With Meghna Chakrabarti
Journalist Jose Antonio Vargas made headlines when he outed himself as undocumented. His new memoir is "Dear America."
Jose Antonio Vargas, Pulitzer Prize-winning journalist, author, and filmmaker. Founder and CEO of Define American, a nonprofit media and culture organization that focuses on immigration, identity and citizenship. Author of "Dear America: Notes of an Undocumented Citizen." (@joseiswriting)
On immigration policy and the reasons people come to the U.S.
"Of course a country has a right to determine who comes in and who doesn't. Of course a country has a right to say 'these are our borders.' But at the same time, a country has to figure out why people are coming here to begin with. Even the whole concept of ... this question of trying to figure out the root causes of migration and why people come, to me, is one of the most under-explained. We don't talk about that. What has the impact of NAFTA been to the Mexican economy? Why is it that Mexicans felt the need to cross whatever border they had to cross just to feed their kids?"
On the toll of life as an undocumented immigrant
"I wanted to write a manifesto about global migration. The book is dedicated to 253 million migrants in the world. And to my mother. I wanted to understand my own psychology. I wanted to understand what the cost has been of all of the lying and passing and hiding. I didn't realize that I had spent 14 years of my life, from 16 to the age of 30, hiding from the government. I didn't realize what that actually meant — that I was actually hiding from myself, from the relationship I was having with people. It was really hard for me, and it's still really hard for me to kind of let people into my space. I'm so used to kind of like, 'This is my thing, I don't have to tell you anything, I don't have to answer things about why I'm here.' I came into an industry that, I ask the questions. I don't answer them. So this book is an answer to that. It's trying to understand the mental health crisis that we're all living through. And that was my goal in really writing the book, to get people to understand what the toll of this is. ... So, in a way, as I write in this book, this book is the closest thing I have to feeling like I'm free in a country in which I'm not."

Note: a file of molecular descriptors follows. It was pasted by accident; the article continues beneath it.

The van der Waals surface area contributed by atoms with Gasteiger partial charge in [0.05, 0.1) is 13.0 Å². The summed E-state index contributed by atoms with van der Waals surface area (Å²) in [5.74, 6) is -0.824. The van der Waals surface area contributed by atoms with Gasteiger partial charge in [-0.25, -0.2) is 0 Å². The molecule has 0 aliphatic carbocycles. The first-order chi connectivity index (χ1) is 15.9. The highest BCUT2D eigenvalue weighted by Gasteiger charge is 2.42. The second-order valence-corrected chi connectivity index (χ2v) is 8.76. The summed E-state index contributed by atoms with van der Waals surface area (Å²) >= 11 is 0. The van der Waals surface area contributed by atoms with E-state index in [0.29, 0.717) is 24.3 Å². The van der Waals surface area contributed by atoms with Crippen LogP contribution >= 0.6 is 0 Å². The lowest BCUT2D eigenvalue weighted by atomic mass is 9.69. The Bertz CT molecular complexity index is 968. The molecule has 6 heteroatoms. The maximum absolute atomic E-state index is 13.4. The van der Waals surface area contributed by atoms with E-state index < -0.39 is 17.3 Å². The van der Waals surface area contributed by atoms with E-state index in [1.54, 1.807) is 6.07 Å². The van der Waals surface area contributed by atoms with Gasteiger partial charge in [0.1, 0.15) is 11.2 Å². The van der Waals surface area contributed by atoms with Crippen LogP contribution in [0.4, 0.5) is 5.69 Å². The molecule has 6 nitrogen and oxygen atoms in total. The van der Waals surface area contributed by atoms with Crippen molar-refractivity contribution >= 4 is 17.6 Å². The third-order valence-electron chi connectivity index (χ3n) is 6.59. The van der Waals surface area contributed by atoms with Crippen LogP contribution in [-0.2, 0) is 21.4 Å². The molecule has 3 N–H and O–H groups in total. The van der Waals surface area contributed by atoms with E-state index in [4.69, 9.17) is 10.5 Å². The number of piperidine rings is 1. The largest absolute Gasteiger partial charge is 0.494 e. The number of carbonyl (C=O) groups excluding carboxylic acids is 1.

From The Reading List
Excerpt from "Dear America" by Jose Antonio Vargas
Excerpted from DEAR AMERICA by Jose Antonio Vargas. Copyright © 2018 by Jose Antonio Vargas. Reprinted by permission of Dey Street Books, an imprint of HarperCollins Publishers.
New York Times: "Opinion: What America Looks Like From a Jail in South Texas" — "Of all the ways I imagined the inevitable — being arrested, getting detained — I never envisioned sitting on the cold cement floor of a jail cell in South Texas surrounded by children.
"It was July 2014. The cell, as I remember it, was no bigger than 20 by 30 feet. All around me were about 25 boys, as young as 5, the oldest no more than 12. The air reeked. A boy across the room from me was crying inconsolably, his head buried in his chest. Most of the boys wore dazed expressions. It was clear they had no idea where they were or why they were there.
"The only source of entertainment came from Mylar blankets, flimsy metallic sheets that were supposed to keep us warm. Three boys played with a blanket as if it were a toy, crunching it up into a ball, passing it back and forth."
NPR: "'Dear America,' Writes A Pulitzer-Winning Journalist — And Undocumented Immigrant" — "Jose Antonio Vargas is an activist, journalist and filmmaker. In 2008, he was part of a Washington Post team that won a Pulitzer Prize for its coverage of the Virginia Tech shootings.
"But the kind of recognition that would make most journalists proud worried Vargas. It could lead to revealing a secret at the heart of his life — a secret that he himself didn't discover until he was 16.
"Vargas revealed his story in The New York Times Magazine in 2011, and has now written a book called 'Dear America: Notes of an Undocumented Citizen.' It's a memoir of his time in the U.S. — but also of the people who assisted him along the way.
"'To me, that's the story,' Vargas says in an interview. 'As much as we talk about immigration, and specifically illegal immigration, we rarely discuss that the reality is: There are countless Americans of all different backgrounds out there who help people like me every day. And for me, part of writing this book was to kind of really document that.'"
This article was originally published on September 18, 2018.
This program aired on September 18, 2018.